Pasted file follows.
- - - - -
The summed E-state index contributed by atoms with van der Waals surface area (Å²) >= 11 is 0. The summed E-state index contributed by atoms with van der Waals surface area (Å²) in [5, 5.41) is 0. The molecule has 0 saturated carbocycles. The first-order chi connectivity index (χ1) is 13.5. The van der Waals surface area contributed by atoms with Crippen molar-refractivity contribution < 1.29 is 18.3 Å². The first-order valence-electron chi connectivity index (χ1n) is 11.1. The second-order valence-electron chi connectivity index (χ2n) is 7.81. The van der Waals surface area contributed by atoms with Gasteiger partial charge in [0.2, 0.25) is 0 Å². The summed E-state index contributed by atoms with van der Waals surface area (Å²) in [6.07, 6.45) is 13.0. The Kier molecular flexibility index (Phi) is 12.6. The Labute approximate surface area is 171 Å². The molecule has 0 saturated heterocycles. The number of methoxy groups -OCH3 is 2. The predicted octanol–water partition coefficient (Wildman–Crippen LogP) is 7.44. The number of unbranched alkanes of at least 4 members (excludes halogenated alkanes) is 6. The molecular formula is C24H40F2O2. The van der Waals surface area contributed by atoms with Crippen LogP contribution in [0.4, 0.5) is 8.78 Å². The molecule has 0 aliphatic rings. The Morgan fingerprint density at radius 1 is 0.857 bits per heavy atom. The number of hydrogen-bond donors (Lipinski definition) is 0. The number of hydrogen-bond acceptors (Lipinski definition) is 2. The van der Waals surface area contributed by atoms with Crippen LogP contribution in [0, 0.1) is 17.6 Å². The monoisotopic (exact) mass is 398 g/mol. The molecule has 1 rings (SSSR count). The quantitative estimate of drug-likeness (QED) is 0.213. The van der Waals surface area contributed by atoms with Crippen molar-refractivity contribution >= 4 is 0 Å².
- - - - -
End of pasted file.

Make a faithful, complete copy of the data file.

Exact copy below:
The summed E-state index contributed by atoms with van der Waals surface area (Å²) >= 11 is 0. The summed E-state index contributed by atoms with van der Waals surface area (Å²) in [5, 5.41) is 0. The molecule has 0 saturated carbocycles. The first-order chi connectivity index (χ1) is 13.5. The van der Waals surface area contributed by atoms with Crippen molar-refractivity contribution < 1.29 is 18.3 Å². The first-order valence-electron chi connectivity index (χ1n) is 11.1. The second-order valence-electron chi connectivity index (χ2n) is 7.81. The van der Waals surface area contributed by atoms with Gasteiger partial charge in [0.2, 0.25) is 0 Å². The summed E-state index contributed by atoms with van der Waals surface area (Å²) in [6.07, 6.45) is 13.0. The Kier molecular flexibility index (Phi) is 12.6. The Labute approximate surface area is 171 Å². The molecule has 0 saturated heterocycles. The number of methoxy groups -OCH3 is 2. The predicted octanol–water partition coefficient (Wildman–Crippen LogP) is 7.44. The number of unbranched alkanes of at least 4 members (excludes halogenated alkanes) is 6. The molecular formula is C24H40F2O2. The van der Waals surface area contributed by atoms with Crippen LogP contribution in [0.4, 0.5) is 8.78 Å². The molecule has 0 aliphatic rings. The Morgan fingerprint density at radius 1 is 0.857 bits per heavy atom. The number of hydrogen-bond donors (Lipinski definition) is 0. The number of hydrogen-bond acceptors (Lipinski definition) is 2. The van der Waals surface area contributed by atoms with Crippen LogP contribution in [0, 0.1) is 17.6 Å². The monoisotopic (exact) mass is 398 g/mol. The molecule has 1 rings (SSSR count). The quantitative estimate of drug-likeness (QED) is 0.213. The van der Waals surface area contributed by atoms with Crippen molar-refractivity contribution >= 4 is 0 Å².